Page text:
Richard Scheines: Well, let me ask you then how you got from graduate school to Carnegie Mellon. How did we get lucky?
Edda Fields-Black: Yeah. It's been a while. It's hard to remember. So, I was actually on a fellowship, a dissertation fellowship at Oberlin College when I was applying for jobs, and my Ph.D. is from Penn and so I'd been in Philadelphia for three years sort of on and off, 'cause I went away to West Africa. I was always in West Africa. And Philadelphia was a lot. I thought Miami was a lot. I'd lived in Miami, I'd lived in Atlanta. This was Philadelphia in the '90s and it was rough.
Richard Scheines: That's a decade of move, isn't it?
Edda Fields-Black: Exactly.
Richard Scheines: Yep.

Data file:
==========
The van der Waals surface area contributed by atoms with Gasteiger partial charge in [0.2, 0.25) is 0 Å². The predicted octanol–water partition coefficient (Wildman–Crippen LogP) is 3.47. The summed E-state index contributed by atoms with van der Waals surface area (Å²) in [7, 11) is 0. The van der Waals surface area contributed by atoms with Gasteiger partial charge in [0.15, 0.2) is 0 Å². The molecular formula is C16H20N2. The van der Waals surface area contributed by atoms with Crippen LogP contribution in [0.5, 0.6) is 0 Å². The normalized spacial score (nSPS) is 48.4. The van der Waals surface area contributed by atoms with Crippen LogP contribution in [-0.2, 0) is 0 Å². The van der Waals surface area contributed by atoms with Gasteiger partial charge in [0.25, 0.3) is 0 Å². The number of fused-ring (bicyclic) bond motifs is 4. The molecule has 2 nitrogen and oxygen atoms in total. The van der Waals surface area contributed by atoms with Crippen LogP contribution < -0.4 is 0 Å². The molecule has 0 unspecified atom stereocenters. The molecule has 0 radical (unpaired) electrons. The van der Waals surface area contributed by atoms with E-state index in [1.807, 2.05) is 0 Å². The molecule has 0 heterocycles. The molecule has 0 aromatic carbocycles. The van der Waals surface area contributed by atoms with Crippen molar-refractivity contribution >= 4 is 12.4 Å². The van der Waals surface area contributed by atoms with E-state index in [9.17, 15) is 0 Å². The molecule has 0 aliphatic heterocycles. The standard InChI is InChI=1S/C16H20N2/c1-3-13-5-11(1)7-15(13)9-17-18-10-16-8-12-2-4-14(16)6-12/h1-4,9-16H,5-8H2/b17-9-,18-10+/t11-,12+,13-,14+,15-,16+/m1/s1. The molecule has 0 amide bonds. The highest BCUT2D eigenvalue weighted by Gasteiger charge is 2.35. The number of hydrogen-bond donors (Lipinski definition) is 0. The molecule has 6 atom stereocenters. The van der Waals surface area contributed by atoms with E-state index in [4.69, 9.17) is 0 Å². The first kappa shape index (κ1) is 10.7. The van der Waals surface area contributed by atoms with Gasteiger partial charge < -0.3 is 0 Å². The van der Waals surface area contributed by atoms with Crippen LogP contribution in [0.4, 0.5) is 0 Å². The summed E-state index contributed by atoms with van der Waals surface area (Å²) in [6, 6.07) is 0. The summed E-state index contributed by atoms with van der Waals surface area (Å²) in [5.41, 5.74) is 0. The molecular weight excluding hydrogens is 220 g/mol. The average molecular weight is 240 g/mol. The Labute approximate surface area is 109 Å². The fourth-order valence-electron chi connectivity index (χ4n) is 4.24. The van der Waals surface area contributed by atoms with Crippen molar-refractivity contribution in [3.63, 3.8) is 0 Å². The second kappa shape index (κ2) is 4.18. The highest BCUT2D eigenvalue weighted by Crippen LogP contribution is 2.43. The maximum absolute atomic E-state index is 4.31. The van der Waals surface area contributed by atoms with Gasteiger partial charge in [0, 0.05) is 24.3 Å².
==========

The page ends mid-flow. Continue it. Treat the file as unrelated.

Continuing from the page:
Edda Fields-Black: I was not accustomed to all of that. I was a Southern girl and I just wasn't [laughs] – so I thought maybe I want something smaller and slower and more in the country, so I went out to Oberlin.
Richard Scheines: A little smaller than you had thought maybe?
Edda Fields-Black: Yeah.
Richard Scheines: A little more out in the country?
Edda Fields-Black: One extreme to the other. I went screaming back to Philadelphia.
Richard Scheines: [Laughs]
Edda Fields-Black: And Pittsburgh was really a happy medium.
Richard Scheines: Yeah, that's been my experience.
Edda Fields-Black: Yeah. And Carnegie Mellon felt like the place where I could come and get my work done, and it has been lonely – it was lonely – for much of my – the early part of my career, being the only Africanist on campus, and so that has his drawbacks but it also had its benefits, you know, just in terms of protection in getting work done. So, Carnegie Mellon's been a good place to get started and certainly I can blame Carnegie Mellon for helping me cook up the “Requiem.”
Richard Scheines: Oh, yes.
So, Edda, I understand that you are working on a third book.
Edda Fields-Black: Yes.
Richard Scheines: Can you tell us about that?
Edda Fields-Black: Yes.
Richard Scheines: Give us a little preview.